Astor pust for the sake of watching a couple of good
Halliday scenes. It seems about time that this sur-
prising gentleman ot a chance at a lead part. K. S.

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I

ART

THE CHAMPION GIFT TO THE UNIVERSITY
A Review
,By Prof. Warner Forrest Patterson
The traditional definition of a sacrament is "an
outward and visible sign of an inward and spiritual
grace." It would be possible to apply this mystical
definition of other-worldly realities, quite untheo-
logically, to the art of portraiture. There is a real
value in the contemplation of the outward semblance
of a great man, as represented by some great painter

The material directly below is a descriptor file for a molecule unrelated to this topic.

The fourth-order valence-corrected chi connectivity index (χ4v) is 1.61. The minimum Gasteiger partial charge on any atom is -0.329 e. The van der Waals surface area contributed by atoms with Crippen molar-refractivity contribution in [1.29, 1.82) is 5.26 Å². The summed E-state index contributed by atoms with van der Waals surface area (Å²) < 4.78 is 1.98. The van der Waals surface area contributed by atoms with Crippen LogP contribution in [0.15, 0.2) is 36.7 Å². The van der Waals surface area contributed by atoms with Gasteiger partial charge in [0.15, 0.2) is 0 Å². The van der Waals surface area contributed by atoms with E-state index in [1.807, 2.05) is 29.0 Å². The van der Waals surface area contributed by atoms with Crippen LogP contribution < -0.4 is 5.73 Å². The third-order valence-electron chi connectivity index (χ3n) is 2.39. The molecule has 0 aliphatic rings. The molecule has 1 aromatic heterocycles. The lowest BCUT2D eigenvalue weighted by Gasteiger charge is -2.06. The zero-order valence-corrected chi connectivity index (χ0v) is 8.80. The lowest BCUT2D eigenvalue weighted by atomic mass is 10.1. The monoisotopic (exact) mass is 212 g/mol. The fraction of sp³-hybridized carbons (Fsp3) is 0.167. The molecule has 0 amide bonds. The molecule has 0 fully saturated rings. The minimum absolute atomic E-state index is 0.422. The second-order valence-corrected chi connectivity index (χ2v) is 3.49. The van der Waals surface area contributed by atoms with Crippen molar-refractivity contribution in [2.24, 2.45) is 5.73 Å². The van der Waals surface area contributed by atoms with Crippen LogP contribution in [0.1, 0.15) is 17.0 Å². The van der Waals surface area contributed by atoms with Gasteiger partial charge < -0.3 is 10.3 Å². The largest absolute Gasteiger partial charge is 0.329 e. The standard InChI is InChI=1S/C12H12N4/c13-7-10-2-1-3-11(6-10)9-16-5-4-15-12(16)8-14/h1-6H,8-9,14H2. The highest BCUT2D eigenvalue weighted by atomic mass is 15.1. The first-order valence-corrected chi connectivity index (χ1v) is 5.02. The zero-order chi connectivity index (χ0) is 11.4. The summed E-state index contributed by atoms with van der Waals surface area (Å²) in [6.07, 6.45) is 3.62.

of the past. The Italian gentleman of the Renais-
sance lives again in the Baldassare Castiglione of
Raphael. Th Clouet pastel portraits make credible
the strange charm exercised by Mary Stuart, Queen
of France and Scotland, and help one to understand
the unshakable devotion of Queen Catherine de
Medici to that same Mary's august father-in-law,
Henri II, "le beau tenebreux." The graver spirit of

i

EDITORIAL COMMENT

i

P

NAUGHTY, NAUGHTY
(Stanford Daily)

Out of the effete East, that self-styled center of
culture and freedom, comes the report of a furore
aroused by the effects of modern jazz music.
The French club of Barnard college, girls' school
in, connection with Columbia university, hired a
popular orchestra for a dance just before Christmas.
The orchestra as is .customary in these "evil times,"
played lengthy dances of the usual sort.
Three feminine chaperons, probably obsessed by
Freud's libido, noticed that the girls were inclined
to lean their heads on their partners' shoulders and
their partners, only too willingly, responding.
When the orchestra blared into "Minnie the